Cyprus became a full member of the European Union on May 1, 2004 and in 2008 joined the European Monetary Union. With its interesting and colourful history, its excellent culture, and its commitment to the values of democracy, freedom and justice the EU accession opened a new era of great prospects and responsibilities for Cyprus.
Cyprus enjoys a very low crime rate and is one of the safest countries in Europe. As per the statistics of Interpol, the crime rate of Cyprus is only 6 % of the crime rate of the United Kingdom, only 8 % of the crime rate of Germany, and only 30 % of the crime rate of Spain.
Various public and private universities, mainly with lessons in English, offer a wide range of courses and graduations.
On the level of junior and secondary education, schools for Russian, Armenian, Arab, French and English speaking pupils are serving the respective communities.
Cyprus is rightfully proud of its long history of wine production of at least 5.500 years, as proven by findings of pottery fragments in 1932 and 1935, bearing traces of tartaric acid, a component of wine. Wine was being traded at least as early as 2300 BC, the date of a shipwreck (similar to the Kyrenia ship) carrying over 2,500 amphorae, discovered in 1999. Its origin and destination are unknown, but must have been along the trade route between Greece and Egypt.The first vine planted in Madeira was from cuttings of vineyards in Cyprus, brought by Genoese maritime traders. The most famous wine of Cyprus is the Commandaria, a sweet dessert wine, somehow similar to Sherry Cream from Jerez, South Spain. During the period of the Lusignans, Commandaria wine won the Battle of the Wines, the first recorded wine tasting competition in the world, which was staged by the French king Philip Augustus in the 13th century. The event was recorded in a poem by Henry d'Andeli in 1224. Commandaria is today produced in various quality levels, including fine Commandaria aged more than 30 years. We highly recommend to try wines which are produced from local grape varieties such as very refreshing white Xinisteri or the famous red Maratheftiko, which does not need to avoid comparison with excellent Bordeaux wines and which was the initial grape for the production of Madeira wines.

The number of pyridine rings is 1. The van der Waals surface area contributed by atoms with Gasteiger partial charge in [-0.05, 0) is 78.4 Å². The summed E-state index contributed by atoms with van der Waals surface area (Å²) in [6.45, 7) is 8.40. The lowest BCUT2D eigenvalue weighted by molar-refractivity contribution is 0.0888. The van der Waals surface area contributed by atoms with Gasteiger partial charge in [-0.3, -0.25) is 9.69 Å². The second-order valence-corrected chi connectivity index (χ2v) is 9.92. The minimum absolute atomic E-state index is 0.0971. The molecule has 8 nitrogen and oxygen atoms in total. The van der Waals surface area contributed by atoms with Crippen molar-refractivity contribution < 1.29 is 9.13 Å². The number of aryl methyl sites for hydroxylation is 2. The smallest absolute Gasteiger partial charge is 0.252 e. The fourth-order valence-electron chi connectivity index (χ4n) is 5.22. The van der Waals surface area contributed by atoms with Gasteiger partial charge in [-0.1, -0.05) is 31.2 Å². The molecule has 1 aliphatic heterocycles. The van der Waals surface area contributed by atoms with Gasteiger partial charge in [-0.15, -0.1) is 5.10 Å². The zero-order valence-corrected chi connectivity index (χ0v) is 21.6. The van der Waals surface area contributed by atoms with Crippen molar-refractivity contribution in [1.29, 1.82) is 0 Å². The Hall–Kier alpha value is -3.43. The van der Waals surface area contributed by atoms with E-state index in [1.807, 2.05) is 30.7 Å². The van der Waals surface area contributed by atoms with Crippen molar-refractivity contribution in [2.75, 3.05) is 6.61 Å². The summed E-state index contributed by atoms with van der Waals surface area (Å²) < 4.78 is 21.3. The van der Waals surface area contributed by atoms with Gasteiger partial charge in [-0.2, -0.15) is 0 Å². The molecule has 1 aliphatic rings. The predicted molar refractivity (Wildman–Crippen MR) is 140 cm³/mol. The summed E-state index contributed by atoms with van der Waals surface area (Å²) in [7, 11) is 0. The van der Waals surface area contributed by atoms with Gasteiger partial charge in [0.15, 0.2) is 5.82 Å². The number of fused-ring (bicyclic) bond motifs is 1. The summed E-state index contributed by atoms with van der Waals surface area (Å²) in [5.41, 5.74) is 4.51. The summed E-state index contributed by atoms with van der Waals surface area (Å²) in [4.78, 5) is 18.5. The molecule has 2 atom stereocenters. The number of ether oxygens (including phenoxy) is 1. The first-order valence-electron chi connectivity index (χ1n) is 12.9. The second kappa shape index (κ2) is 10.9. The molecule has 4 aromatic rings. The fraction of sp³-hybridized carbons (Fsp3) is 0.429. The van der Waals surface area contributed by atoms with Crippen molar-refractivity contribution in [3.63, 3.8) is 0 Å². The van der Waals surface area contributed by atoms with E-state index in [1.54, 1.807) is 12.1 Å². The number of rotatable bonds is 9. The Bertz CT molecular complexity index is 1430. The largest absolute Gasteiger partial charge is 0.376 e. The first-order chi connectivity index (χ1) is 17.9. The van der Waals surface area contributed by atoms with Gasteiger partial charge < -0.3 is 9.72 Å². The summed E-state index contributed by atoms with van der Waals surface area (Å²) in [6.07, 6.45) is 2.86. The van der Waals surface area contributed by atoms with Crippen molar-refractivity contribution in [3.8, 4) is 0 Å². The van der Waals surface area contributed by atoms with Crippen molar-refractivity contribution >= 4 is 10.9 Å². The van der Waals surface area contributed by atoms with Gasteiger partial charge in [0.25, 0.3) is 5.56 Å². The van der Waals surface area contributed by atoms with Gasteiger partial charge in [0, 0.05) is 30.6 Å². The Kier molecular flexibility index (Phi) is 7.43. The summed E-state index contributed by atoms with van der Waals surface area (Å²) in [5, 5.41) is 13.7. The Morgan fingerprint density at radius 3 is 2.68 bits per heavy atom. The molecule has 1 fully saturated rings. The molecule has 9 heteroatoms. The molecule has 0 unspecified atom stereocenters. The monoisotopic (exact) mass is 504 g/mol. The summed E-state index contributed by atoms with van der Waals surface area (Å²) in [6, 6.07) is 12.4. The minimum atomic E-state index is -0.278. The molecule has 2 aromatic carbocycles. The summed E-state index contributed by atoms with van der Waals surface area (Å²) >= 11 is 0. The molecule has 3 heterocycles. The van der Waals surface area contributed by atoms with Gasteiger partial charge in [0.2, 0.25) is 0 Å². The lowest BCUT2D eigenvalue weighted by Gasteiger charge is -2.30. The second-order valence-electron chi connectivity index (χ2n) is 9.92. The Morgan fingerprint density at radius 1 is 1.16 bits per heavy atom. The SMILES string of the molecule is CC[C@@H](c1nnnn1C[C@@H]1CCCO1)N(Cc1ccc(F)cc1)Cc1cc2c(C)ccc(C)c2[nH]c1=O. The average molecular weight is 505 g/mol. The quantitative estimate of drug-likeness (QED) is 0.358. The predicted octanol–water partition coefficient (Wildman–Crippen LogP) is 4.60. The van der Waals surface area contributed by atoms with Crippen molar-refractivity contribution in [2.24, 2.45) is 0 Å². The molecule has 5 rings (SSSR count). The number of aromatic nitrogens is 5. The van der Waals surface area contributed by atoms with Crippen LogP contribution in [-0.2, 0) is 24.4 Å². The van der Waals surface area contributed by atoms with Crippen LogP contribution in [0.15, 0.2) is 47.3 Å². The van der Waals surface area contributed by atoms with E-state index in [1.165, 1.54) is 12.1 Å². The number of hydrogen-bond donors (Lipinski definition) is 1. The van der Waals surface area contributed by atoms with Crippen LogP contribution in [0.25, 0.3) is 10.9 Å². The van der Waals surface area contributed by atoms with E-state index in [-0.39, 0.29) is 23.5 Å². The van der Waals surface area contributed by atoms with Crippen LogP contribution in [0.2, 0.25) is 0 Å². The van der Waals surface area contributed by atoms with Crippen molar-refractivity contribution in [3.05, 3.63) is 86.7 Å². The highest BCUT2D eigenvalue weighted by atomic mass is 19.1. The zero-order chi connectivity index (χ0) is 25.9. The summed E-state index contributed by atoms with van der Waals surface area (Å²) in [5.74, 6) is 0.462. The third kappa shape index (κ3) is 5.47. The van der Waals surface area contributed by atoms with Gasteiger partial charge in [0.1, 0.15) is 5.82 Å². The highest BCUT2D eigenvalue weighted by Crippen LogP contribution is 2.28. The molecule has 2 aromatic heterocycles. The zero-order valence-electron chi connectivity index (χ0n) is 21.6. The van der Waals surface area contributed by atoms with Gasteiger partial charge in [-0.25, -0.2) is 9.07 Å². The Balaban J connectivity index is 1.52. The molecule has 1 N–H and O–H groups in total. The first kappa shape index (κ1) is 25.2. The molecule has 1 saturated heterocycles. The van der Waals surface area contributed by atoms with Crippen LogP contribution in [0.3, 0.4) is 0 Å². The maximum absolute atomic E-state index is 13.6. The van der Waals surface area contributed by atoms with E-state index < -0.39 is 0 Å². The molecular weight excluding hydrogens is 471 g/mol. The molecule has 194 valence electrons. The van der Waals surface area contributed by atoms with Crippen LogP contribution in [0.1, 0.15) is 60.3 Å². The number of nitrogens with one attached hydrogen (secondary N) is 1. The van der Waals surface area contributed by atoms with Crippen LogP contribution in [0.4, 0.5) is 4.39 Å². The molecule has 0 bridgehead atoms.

The Cyprus cuisine offers some unique and interesting meet products like “lountza” (fillet of pork matured in a brine of red wine and spices for about two weeks, and then smoked in natural smoke), “hiromeri” (a traditional cut produced only in Cyprus by a process that takes months to complete, it is smoked leg of pork, matured in wine and has an extended shelf life, it slightly reminds Parma ham; a very tasty delicacy!), “loukanika” (a pork sausage matured in red wine and spices, and then smoked), “pastourma” (a smoked beef sausage with garlic, coriander and often a hint of cinnamon).
In addition, seafood is also popular in a typical Cyprus meal and it includes sea bass, octopus, squid, red mullet etc. Cucumber and tomato are used widely in salads. Common vegetable preparations include potatoes in olive oil and parsley, pickled cauliflower and beets. Other traditional delicacies of the island are charcoal-grilled lamb, souvlaki (pork and chicken cooked over charcoal), and sheftalia. Pourgouri is the traditional rice of Cyprus and is used to make the Cypriot delicacy koupes.
Fresh vegetables and fruits are common ingredients in Cypriot cuisine including green beans, cucumbers, lettuce, carrots, tomatoes etc. as well as pears, nectarines, apples, mandarins, figs, grapes, oranges, cherry, strawberries, watermelon, melon etc.
Whether you try a small tavern in Troodos village, a simple fish restaurant somewhere along the coast, or an authentic restaurant in one of the cities, you will surely discover new tastes that charm your palate and that you will not easily forget!
With its history of more than 12.000 years since the first (so far known) settlement, Cyprus is proud of its rich culture and diversification of religions.
Almost all ancient and medieval cultures of the greater area played their roles and left their traces. Just to name the main ones that stayed in Cyprus for longer and had its influence on the people of Cyprus and their culture: Mycenaean Greeks, people from Ugarit, the Hittites, Achaean Greeks, Dorian Greeks, the Phoenicians, Assyrians, Persians, Romans, Byzantines, Crusaders, Maronites, Lusignans, the Genoese, Venetians, Ottomans, British rule, and finally the independence as the Republic of Cyprus in 1960.
Such a colourful, but often painful history was the melting pot of what Cyprus is today. Although dominated by the Greek culture, Cyprus is much more diversified than Greece – and thus much more interesting, and charms both residents and visitors alike.
Cyprus was the first place were Christianity spread from the Holy Land, today’s Israel. While the dominating religion today is the Cyprus Orthodox Christianity, Roman Catholics, Maronite Christians, the Armenian Church, Protestants and Anglicans, Muslims, Jews and even a Buddhist temple can be found in Cyprus!